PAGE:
• Fractures that occur with small impacts or gentle falls;
  • Bone pain or sensitivity (in an advanced stage of the disease or due to an unnoticed fracture);
  • Pain in the lower back and/or neck (which may indicate a spinal fracture);
  • Hunched posture, popularly known as “hunchback”;
  • Decrease in height over time.

How to prevent yourself?

As we have already said, prevention is essential, both to avoid the emergence of the pathology and to obtain an early diagnosis. Some interesting initiatives include:

  • Avoid risk factors that can be controlled: smoking, use of corticosteroids, etc.
  • Exercise regularly;
  • Take hormone replacement therapy when indicated;
  • Follow a balanced diet, with adequate amounts of calcium and vitamin D;
  • Perform bone densitometry, an exam that allows you to measure and evaluate the condition, density and health of your bones. Under normal conditions, the exam is carried out from the age of 60 onwards.


The World Health Organization (WHO) proposes some important criteria for diagnosis: it involves assessing bone mass density – at least – in the lumbar spine, femur and forearm. To carry out this measurement, the patient undergoes a bone densitometry test, which we explained just now.

The doctor may also order other tests to diagnose the causes of osteoporosis, as this may contribute to treatment. Among these secondary exams, we can mention the following: measurement of creatinine, testosterone and estrogen.


The time has come to answer the last of the questions we proposed at the beginning of this article: questions related to the treatment of osteoporosis. The truth is that treatment includes different action plans, which range from medication to periodic exams and of course: the inevitable changes in lifestyle. We will summarize some of these initiatives here.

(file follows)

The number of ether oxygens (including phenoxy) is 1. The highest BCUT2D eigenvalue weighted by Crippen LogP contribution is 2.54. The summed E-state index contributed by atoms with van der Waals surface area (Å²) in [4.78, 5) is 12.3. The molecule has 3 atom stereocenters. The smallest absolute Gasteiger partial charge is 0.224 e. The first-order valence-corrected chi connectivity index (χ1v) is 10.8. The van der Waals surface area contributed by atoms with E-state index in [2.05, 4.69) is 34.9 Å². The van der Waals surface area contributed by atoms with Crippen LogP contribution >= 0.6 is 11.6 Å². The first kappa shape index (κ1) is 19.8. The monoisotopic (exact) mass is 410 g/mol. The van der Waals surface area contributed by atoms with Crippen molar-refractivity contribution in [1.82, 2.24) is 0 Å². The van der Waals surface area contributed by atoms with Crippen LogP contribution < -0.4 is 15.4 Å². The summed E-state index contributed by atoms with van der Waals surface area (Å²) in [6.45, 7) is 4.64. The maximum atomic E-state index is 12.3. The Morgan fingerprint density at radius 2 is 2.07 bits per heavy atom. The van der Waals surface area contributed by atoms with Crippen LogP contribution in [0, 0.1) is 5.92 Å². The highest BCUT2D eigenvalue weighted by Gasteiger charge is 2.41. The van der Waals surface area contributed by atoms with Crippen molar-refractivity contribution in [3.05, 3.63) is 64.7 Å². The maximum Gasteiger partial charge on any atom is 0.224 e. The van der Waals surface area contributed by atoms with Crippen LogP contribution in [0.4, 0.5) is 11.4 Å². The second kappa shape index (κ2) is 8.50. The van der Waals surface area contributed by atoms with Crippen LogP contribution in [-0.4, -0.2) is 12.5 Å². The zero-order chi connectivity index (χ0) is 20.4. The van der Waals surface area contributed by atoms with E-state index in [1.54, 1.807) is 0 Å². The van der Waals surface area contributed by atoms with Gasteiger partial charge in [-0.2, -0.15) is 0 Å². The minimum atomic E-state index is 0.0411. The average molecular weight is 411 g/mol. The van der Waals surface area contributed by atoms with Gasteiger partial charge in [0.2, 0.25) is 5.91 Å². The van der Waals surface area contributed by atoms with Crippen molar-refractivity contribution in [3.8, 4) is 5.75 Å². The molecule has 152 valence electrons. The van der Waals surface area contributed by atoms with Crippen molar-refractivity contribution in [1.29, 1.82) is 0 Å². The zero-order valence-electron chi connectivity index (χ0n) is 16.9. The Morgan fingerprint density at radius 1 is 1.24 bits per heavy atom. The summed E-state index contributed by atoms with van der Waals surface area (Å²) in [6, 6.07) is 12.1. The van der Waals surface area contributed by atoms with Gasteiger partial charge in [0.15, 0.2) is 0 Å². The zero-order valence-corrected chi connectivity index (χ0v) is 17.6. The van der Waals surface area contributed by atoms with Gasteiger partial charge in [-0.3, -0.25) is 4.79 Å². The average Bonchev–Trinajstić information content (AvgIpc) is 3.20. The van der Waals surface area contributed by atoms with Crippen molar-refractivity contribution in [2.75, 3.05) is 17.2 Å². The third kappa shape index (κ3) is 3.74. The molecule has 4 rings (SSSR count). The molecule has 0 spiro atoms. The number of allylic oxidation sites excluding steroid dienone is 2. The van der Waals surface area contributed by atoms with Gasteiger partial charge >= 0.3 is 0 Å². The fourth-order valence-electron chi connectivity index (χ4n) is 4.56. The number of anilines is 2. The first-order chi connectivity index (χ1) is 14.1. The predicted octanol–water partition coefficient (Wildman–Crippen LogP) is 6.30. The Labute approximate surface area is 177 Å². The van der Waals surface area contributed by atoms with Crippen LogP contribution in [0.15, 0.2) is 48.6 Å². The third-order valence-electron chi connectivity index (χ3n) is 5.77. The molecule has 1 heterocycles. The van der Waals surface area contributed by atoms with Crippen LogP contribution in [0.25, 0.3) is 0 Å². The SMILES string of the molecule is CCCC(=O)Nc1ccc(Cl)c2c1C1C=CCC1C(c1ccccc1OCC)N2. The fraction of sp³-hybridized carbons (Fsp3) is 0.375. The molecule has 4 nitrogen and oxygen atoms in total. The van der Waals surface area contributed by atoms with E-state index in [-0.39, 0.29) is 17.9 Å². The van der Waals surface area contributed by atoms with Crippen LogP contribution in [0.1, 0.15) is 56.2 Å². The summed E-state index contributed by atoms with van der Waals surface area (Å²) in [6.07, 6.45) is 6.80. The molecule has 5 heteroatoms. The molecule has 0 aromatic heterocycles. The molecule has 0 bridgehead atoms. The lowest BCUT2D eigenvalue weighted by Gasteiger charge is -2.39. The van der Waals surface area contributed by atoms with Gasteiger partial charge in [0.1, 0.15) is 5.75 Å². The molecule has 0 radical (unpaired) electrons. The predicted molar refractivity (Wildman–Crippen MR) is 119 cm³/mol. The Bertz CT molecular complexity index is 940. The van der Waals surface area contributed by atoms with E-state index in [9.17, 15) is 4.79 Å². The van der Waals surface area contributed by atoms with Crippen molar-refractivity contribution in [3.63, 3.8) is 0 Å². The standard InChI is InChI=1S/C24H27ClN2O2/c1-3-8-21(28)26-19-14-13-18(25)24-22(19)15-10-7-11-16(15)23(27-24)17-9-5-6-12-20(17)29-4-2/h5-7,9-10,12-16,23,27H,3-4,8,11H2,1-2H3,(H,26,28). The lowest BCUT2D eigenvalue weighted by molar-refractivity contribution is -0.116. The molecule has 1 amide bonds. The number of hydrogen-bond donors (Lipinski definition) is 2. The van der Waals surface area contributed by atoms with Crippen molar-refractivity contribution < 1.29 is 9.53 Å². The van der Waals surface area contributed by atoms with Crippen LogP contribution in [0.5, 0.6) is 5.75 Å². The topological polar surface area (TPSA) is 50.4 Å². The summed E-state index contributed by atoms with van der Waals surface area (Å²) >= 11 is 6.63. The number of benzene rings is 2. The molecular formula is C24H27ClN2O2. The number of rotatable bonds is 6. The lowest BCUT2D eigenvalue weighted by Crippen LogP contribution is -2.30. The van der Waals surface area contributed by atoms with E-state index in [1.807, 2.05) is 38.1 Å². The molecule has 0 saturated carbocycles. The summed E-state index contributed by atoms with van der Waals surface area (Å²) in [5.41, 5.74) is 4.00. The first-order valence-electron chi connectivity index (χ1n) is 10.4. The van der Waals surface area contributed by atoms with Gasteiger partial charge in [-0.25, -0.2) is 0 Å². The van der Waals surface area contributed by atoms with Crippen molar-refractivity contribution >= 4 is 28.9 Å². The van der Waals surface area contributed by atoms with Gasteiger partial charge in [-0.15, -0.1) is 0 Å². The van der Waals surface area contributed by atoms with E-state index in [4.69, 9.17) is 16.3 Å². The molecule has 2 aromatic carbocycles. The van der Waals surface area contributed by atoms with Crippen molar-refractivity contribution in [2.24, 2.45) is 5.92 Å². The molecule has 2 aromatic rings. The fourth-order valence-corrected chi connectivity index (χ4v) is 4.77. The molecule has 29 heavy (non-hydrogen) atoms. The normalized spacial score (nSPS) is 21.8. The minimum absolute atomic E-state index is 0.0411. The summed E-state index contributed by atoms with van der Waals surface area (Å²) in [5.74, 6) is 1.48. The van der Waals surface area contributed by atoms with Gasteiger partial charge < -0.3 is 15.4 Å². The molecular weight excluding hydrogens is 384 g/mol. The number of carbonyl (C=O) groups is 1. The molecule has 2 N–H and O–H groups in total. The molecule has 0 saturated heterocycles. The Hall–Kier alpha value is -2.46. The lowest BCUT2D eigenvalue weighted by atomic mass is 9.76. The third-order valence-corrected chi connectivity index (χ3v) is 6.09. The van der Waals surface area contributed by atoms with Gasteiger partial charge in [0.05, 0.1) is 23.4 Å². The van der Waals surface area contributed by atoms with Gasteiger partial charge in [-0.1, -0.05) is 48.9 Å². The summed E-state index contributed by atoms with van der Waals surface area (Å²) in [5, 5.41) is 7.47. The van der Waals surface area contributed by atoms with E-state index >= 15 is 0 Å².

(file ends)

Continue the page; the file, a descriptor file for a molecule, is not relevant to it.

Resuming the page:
One of the first things the doctor will recommend is adjusting the menu. The objective is to ensure adequate intake of various vitamins and minerals, especially calcium. Maintain a healthy and balanced diet and include foods rich in calcium in your menu, such as: milk and its derivatives, sardines, dark green vegetables such as broccoli, spinach, kale, etc.

Vitamin D is also important, as it is responsible for adequate absorption and maintenance of good levels of calcium in the blood. It is produced in the skin after sun exposure, metabolized by the liver and activated in the kidneys. Like calcium, vitamin D can be supplemented with tablets.

Never self-medicate

Consult a doctor for diagnosis and prescription of medication. Treatment is individualized according to the stage of disease evolution and the person’s clinical conditions. In milder cases (osteopenia), the doctor may recommend measures aimed at changing habits, diet guidance and prescription of supplements with vitamin D and calcium. And in more advanced cases (osteoporosis) also recommend the use of medication to reduce the speed of bone resorption and sometimes to accelerate bone formation.

Physical exercises

We already talked about them in the prevention section, however, we cannot fail to mention them here again. Physical activities recommended by experts include running and walking, and localized exercises to increase muscular strength and endurance.  This is because they stimulate bone formation and prevent bone resorption. Water exercises, like swimming and water high impact exercise, are not as powerful.